The circuits were subsequently refactored to perform all bitwise operations on the bits of the values directly. In addition, packing and unpacking operations are removed as bits can be passed from one operation to the other without paying the cost of constantly re-encoding.

## Findings

Below are listed the findings found during the engagement.

ID | Component | Name |
---|---|---|

00 | generics.circom | Unsound Addition Gadget |

01 | generics.circom | Unsound Left Rotation Gadget |

02 | generics.circom | Unsound XOR gadget |

03 | chacha20.circom | Potentially Easy-to-Misuse Interface |

### # 00 - Unsound Addition Gadget

**Description**. The `Add32Bits`

gadget constrains the addition of two (assumed to be 32-bit) values to wrap around. In other words, if the addition of two 32-bit values overflows, the gadget removes the carry bit (the 33rd most-significant bit).

To do that, the logic witnesses a carry bit, which is used to remove the carry from the result if set to 1:

```
tmp <-- (a + b) >= (0xFFFFFFFF + 1) ? 1 : 0;
tmp * (tmp - 1) === 0;
out <== (a + b) - (tmp * (0xFFFFFFFF + 1));
```

The problem is that the carry bit `tmp`

is not constrained to be correctly computed.
That is, there are two scenarios in which this function can be maliciously used:

- If $a+b$ are overflowing (the result is 33 bits), then you can set
`tmp=0`

and the output will be 33 bits - If $a+b$ is not overflowing (the result is 32 bits), then you can set
`tmp=1`

and the output will underflow (it should be around the bit size of the circuit field)

Both are problems if the output is not constrained to be 32 bits on the caller side, which seems to be the case.

**Recommendations**. In addition to fixing the issue, document the function to warn callers that they must be ensure that the two inputs are well-constrained to be 32-bit values.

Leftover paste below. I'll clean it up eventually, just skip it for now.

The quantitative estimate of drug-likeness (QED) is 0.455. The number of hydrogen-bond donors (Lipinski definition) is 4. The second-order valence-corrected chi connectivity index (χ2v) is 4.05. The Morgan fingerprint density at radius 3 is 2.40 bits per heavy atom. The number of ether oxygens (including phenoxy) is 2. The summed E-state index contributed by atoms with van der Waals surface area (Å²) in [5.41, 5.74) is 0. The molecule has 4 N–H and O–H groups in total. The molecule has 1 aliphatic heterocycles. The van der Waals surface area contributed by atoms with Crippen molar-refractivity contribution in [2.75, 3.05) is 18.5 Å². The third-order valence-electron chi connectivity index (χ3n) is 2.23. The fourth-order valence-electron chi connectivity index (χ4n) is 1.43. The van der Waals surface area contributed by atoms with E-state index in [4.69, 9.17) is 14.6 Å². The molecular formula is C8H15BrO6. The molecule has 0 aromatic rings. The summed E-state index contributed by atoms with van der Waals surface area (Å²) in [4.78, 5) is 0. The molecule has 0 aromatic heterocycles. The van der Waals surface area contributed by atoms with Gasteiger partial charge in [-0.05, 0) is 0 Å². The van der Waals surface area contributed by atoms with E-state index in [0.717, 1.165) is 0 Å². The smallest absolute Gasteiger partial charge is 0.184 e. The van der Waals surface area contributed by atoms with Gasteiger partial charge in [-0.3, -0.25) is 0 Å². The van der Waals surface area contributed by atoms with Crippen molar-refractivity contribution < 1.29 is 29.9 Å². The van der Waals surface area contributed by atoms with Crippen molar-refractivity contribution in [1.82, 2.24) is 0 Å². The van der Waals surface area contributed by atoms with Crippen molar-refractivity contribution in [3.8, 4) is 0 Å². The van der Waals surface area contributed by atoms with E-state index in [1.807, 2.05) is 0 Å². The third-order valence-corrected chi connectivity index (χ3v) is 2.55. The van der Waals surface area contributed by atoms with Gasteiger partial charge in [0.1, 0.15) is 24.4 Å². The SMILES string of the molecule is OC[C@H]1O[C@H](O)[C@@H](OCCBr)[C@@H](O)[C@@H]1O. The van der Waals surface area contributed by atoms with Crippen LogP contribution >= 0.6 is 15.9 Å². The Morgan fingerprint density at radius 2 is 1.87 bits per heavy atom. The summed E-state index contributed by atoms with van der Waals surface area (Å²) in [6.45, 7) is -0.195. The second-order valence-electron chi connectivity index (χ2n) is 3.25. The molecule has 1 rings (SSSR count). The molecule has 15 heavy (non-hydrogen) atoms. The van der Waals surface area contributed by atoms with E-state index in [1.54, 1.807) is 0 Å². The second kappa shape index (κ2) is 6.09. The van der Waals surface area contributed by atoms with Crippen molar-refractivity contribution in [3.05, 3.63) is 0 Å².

**Client response**. The client fixed the issue by encoding the operation on the bits of the operands. This ensured that the result of adding the two 32-bit values had a unique decomposition of 32 bits and a carry bit.

Specifically, they add the two packed values together (as field elements):

$r = \sum_{i=0}^{31} a_i 2^i + \sum_{i=0}^{31} b_i 2^i$

and then unpack them in a 32-bit result $(r_0, \cdots, r_{31})$ plus a carry $c$:

$r = \sum_{i=0}^{31} r_i 2^i + 2^{32} c$

where $a_i, b_i$ are the inputs considered to be valid values, and the rest of the variables ($r_i$ and $c$) are constrained to be 0 or 1.

### # 01 - Unsound Left Rotation Gadget

**Description**. The `RotateLeft32Bits`

gadget is used to perform left rotations of (assumed to be 32-bit) values. The rotation is parameterized by an argument given to the Circom template.

The following snippet shows where the issue lies in:

```
signal part1 <-- (in << L) & 0xFFFFFFFF;
signal part2 <-- in >> (32 - L);
(part1 / 2**L) + (part2 * 2**(32-L)) === in;
```

As one can see, both `part1`

and `part2`

are witness values that are constrained only by the last line.

The problem is that the constraint is not enough, and both `part1`

and `part2`

can be chosen arbitrarily. For example, by following these steps:

- fix $\text{part2}$ arbitrarily
- set $\text{part1} = (\text{in} - \text{part2} \cdot 2^{32 - L}) \cdot 2^L$

Using sage, one can easily find such values:

```
# default circom circuit field
p = 21888242871839275222246405745257275088548364400416034343698204186575808495617
F = GF(p)
# settings
in_ = F(5) # input is 5
L = 3 # rotation of 3
# fix part2 to 2, for example
part2 = F(2)
# compute part1 as shown above
part1 = (in_ - part2 * 2^(32-L)) * 2^L
part1
21888242871839275222246405745257275088548364400416034343698204186567218561030
# the constraint passes
(part1 / 2^L) + (part2 * 2^(32-L)) == in_
True
```